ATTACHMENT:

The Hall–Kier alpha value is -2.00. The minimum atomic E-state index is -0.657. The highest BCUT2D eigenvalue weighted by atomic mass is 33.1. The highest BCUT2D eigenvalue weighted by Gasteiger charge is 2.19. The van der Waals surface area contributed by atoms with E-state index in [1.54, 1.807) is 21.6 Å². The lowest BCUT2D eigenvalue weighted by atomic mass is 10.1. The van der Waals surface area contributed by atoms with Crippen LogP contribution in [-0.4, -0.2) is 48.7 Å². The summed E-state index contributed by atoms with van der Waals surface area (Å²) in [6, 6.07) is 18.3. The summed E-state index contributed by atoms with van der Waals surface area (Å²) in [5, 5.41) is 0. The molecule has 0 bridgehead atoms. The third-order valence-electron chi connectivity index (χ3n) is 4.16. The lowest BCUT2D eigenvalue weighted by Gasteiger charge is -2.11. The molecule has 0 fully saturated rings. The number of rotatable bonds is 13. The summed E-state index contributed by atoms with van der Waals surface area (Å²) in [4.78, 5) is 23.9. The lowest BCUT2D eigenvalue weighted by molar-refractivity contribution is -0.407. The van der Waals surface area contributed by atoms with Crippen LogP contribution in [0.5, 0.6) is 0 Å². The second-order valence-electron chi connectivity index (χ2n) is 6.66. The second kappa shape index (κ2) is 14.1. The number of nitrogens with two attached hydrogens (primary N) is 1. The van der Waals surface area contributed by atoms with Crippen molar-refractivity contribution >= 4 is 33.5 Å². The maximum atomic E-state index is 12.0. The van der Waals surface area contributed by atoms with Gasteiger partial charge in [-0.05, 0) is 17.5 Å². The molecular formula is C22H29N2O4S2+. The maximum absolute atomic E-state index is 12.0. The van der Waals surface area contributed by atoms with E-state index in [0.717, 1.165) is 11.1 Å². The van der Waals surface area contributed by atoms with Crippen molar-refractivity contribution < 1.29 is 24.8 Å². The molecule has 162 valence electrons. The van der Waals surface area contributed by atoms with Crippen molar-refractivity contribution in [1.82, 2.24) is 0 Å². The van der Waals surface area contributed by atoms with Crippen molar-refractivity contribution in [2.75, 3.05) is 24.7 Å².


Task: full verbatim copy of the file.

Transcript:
The Hall–Kier alpha value is -2.00. The minimum atomic E-state index is -0.657. The highest BCUT2D eigenvalue weighted by atomic mass is 33.1. The highest BCUT2D eigenvalue weighted by Gasteiger charge is 2.19. The van der Waals surface area contributed by atoms with E-state index in [1.54, 1.807) is 21.6 Å². The lowest BCUT2D eigenvalue weighted by atomic mass is 10.1. The van der Waals surface area contributed by atoms with Crippen LogP contribution in [-0.4, -0.2) is 48.7 Å². The summed E-state index contributed by atoms with van der Waals surface area (Å²) in [6, 6.07) is 18.3. The summed E-state index contributed by atoms with van der Waals surface area (Å²) in [5, 5.41) is 0. The molecule has 0 bridgehead atoms. The third-order valence-electron chi connectivity index (χ3n) is 4.16. The lowest BCUT2D eigenvalue weighted by Gasteiger charge is -2.11. The molecule has 0 fully saturated rings. The number of rotatable bonds is 13. The summed E-state index contributed by atoms with van der Waals surface area (Å²) in [4.78, 5) is 23.9. The lowest BCUT2D eigenvalue weighted by molar-refractivity contribution is -0.407. The van der Waals surface area contributed by atoms with Crippen LogP contribution in [0.5, 0.6) is 0 Å². The second-order valence-electron chi connectivity index (χ2n) is 6.66. The second kappa shape index (κ2) is 14.1. The number of nitrogens with two attached hydrogens (primary N) is 1. The van der Waals surface area contributed by atoms with Crippen molar-refractivity contribution >= 4 is 33.5 Å². The maximum atomic E-state index is 12.0. The van der Waals surface area contributed by atoms with Gasteiger partial charge in [-0.05, 0) is 17.5 Å². The molecular formula is C22H29N2O4S2+. The maximum absolute atomic E-state index is 12.0. The van der Waals surface area contributed by atoms with E-state index in [0.717, 1.165) is 11.1 Å². The van der Waals surface area contributed by atoms with Crippen molar-refractivity contribution < 1.29 is 24.8 Å². The molecule has 162 valence electrons. The van der Waals surface area contributed by atoms with Crippen molar-refractivity contribution in [1.82, 2.24) is 0 Å². The van der Waals surface area contributed by atoms with Crippen molar-refractivity contribution in [2.75, 3.05) is 24.7 Å².